Reading List of 2023

In the last Coaching Digest, I started a new feature called Favorite of the Week, highlighting a favorite podcast, book, or article. As I was considering what to focus on this week, I realized that it’s a good time to share a reading list. I love reading other people’s lists. That’s how I find many of the books I’ve found helpful. This week, I’ll start with a short reading list, and then I have a podcast to share as the Favorite of the Week. If you have been following the chatter about the future of artificial intelligence (AI), you’ll want to listen to Marc Andreessen give his behind the scenes point of view.

First, the reading list…

An Immense World, How Animal Senses Reveal the Hidden Realms Around Us

Umwelt was a word I had never heard until reading this book. It’s defined as the world as it is experienced by a particular organism.

As humans, we have our own umwelt and every animal on the planet has their own. Author Ed Yong takes us on a journey through the umwelt of dozens of animals, from spiders to starfish to dogs and many, many more. The book gave me a whole new perspective on perspective. Here’s a favorite quote:

Our Umwelt is still limited; it just doesn’t feel that way. To us, it feels all-encompassing. It is all that we know, and so we easily mistake it for all there is to know. This is an illusion, and one that every animal shares.”

Never Split the Difference

I stumbled upon this book while searching for the Jim Collins podcast I recommended last week. When author Chris Voss began coming through the speakers on my car, I started to turn it off. Then I saw the title, called “The Art of Letting Other People Have Your Way.” The podcast conversation was enough to make me buy and read the whole book. (And I have a confession, I don’t always read the WHOLE book.)

Chris Voss was an FBI hostage negotiator, working in highly charged, life or death situations. Rather than use the typical tactics of force, fear and intimidation, he and his team discovered a better way: listening. If you have read Dancing the Tightrope or any of my blogs where I’ve been experimenting with the idea of “give up control to get control” and wondered how it works when the stakes are exceptionally high, this book has a ton of examples. It’s one I will read more than once. Here’s a favorite quote:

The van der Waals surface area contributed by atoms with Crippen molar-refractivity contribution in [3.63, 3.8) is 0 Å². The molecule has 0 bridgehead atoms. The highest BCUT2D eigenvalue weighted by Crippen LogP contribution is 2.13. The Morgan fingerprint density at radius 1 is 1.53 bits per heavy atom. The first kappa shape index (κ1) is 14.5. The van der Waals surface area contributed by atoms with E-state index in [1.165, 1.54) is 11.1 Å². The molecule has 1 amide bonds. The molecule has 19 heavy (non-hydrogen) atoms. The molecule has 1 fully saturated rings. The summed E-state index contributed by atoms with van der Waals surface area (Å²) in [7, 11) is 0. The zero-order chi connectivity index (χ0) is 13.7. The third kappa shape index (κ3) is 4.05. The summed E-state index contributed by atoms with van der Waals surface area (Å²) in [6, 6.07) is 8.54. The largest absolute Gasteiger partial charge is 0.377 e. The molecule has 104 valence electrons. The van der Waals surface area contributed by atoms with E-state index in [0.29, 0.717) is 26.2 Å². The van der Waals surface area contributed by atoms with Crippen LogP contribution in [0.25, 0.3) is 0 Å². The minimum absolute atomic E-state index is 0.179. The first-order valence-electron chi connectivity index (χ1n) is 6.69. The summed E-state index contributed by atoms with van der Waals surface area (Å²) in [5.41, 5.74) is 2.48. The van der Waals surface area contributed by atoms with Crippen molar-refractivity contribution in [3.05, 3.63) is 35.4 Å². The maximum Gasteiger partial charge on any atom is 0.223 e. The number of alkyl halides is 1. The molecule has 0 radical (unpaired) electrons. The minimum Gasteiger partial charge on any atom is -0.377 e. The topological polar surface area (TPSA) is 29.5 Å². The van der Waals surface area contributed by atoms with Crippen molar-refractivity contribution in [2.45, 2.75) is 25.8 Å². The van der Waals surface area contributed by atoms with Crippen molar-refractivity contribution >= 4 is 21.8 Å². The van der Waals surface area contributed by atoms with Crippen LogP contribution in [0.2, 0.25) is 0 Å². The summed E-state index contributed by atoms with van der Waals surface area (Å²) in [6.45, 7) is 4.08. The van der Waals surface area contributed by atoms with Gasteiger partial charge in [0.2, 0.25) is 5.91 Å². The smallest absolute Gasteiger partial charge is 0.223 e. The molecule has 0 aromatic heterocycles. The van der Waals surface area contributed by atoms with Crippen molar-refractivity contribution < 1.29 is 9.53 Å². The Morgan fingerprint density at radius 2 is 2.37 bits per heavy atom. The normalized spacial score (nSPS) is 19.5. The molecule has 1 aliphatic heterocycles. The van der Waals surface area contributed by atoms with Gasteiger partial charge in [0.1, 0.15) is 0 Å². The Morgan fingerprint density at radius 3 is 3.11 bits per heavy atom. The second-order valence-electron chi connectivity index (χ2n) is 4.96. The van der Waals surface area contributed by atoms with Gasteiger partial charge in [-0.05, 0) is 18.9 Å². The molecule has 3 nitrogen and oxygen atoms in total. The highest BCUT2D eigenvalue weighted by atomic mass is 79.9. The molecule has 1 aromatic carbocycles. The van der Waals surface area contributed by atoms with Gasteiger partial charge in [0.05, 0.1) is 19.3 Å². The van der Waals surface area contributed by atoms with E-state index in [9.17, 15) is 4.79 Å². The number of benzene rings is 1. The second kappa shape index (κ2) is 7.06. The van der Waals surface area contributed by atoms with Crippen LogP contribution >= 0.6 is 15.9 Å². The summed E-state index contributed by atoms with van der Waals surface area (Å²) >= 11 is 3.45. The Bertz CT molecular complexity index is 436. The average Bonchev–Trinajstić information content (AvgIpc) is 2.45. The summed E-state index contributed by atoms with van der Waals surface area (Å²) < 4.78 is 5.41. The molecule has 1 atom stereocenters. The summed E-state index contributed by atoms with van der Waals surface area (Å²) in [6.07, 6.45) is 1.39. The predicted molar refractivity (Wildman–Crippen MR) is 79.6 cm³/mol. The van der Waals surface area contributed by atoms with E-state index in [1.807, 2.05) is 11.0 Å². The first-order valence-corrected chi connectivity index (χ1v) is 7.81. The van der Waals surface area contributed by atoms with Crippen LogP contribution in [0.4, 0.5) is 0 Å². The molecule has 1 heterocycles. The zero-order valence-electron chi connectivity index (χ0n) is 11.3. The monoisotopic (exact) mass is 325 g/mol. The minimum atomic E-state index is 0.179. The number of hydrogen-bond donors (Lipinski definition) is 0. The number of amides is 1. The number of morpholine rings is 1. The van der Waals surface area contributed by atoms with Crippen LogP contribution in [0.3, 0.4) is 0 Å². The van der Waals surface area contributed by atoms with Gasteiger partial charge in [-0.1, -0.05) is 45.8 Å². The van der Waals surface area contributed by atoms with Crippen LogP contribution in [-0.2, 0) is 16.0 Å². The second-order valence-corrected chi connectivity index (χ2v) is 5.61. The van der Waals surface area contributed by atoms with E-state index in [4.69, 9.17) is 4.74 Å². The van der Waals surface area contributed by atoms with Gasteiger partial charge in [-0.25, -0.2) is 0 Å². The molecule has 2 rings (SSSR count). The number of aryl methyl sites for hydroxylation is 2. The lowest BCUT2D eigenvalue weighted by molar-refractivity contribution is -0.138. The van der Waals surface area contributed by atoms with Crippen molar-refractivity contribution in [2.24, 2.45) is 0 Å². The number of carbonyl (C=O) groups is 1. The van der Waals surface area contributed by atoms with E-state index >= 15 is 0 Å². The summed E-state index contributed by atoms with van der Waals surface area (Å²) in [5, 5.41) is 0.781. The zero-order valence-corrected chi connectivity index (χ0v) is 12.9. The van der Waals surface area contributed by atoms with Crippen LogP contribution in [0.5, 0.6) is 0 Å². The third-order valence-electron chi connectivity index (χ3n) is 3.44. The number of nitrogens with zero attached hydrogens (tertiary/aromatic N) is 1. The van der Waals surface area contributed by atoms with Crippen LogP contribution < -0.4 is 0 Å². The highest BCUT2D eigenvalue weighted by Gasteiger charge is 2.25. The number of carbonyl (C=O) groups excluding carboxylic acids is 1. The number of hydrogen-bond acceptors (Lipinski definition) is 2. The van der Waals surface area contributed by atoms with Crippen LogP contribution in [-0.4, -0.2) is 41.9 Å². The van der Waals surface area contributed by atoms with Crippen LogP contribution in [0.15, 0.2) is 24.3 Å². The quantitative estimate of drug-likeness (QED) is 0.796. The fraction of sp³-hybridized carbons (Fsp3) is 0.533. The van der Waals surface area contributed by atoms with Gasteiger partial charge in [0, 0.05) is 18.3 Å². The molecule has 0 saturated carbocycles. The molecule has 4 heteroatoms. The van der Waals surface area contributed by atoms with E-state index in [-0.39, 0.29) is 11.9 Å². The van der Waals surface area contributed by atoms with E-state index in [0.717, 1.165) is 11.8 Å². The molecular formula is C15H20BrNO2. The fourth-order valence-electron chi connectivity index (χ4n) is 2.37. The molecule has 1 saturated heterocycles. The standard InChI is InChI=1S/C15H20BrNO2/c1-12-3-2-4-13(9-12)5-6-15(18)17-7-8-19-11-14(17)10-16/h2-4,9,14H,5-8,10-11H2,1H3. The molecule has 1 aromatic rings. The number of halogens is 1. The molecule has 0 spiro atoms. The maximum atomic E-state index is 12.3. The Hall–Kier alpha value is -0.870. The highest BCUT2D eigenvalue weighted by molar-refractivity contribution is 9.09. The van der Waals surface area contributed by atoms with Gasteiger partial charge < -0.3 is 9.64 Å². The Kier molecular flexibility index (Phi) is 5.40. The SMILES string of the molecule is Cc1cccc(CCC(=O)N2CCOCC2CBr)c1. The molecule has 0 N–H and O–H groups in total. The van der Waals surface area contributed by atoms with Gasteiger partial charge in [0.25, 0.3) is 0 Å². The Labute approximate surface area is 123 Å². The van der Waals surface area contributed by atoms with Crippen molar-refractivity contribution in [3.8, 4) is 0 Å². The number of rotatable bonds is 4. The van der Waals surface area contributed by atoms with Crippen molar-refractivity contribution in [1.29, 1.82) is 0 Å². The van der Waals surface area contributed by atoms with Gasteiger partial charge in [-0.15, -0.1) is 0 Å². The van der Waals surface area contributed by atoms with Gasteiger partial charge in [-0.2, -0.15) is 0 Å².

“The goal is to identify what your counterparts actually need (monetarily, emotionally, or otherwise) and get them feeling safe enough to talk and talk and talk some more about what they want.”


Practice and repetition used to spell BORING to me. I first read this book about 20 years ago, just as I was beginning to paint in watercolor. This book came at a time when my shell of perfection was beginning to show a few tiny cracks. Instead of believing I needed to make every painting a masterpiece, I was discovering the joy of seeing my efforts as simply paint on paper. Reading this book led me to paint the same scene several times, not to seek perfection, but instead to treat it as a practice.

This summer, the book showed up again on my radar screen and I read it again. I’m so glad I did; twenty years later I saw things with a very different perspective. This book is for anybody who is impatient with their progress. Author George Leonard normalizes the plateau, showing us that it’s a normal part of growth. Here’s my favorite quote:

“It’s simple. To be a learner, you’ve got to be willing to be a fool.”

The Creative Act, A Way of Being

I first heard of author Rick Rubin on the Tim Ferriss podcast years ago. He’s a music producer who is known for bringing a special spark out of his clients, whatever the genre of music. He has a way of pointing a musician back to their unique creative spirit, even as they are seeking to please their audience. It’s the kind of balancing act that gets my attention. He’s incredibly attuned to the moments that transcend the humdrum of life, and in this book, he shows us many of his secrets, especially those that are invisible yet meaningful. Here's a favorite quote from the book.

“The ability to look deeply is the root of creativity. To see past the ordinary and mundane and get to what might otherwise be invisible.”

Turning the Flywheel, A Monograph to Accompany Good to Great

The Favorite of the Week from the last Coaching Digest was a conversation with Jim Collins, author of the book Good to Great, Why Some Companies Make the Leap…and Others Don’t. The podcast conversation reminded me of a powerful tool that Collins introduced in that book, called the “Flywheel Effect.” I liked it so much I adapted the idea in my book Dancing the Tightrope, in my case applying it to the choice point we have in reacting or responding to mistakes. (You can read more about this on pages 161-164 in Dancing the Tightrope). But the idea far transcends just one application. The fundamental truth in the flywheel is the power of persistence in the face of many, many seductions that tend to take us off track. It’s a short and worthy read. Here’s one of my favorite quotes from the book:

“One of the biggest, and most common, strategic mistakes lies in failing to aggressively and persistently make the most of the victories.”

I hope you enjoy some or all of these reads…I know I did. And if you do read any of them, please let me know what useful tidbits you take away. I love seeing things from a different point of view!Know someone who would love this article? Share it with them.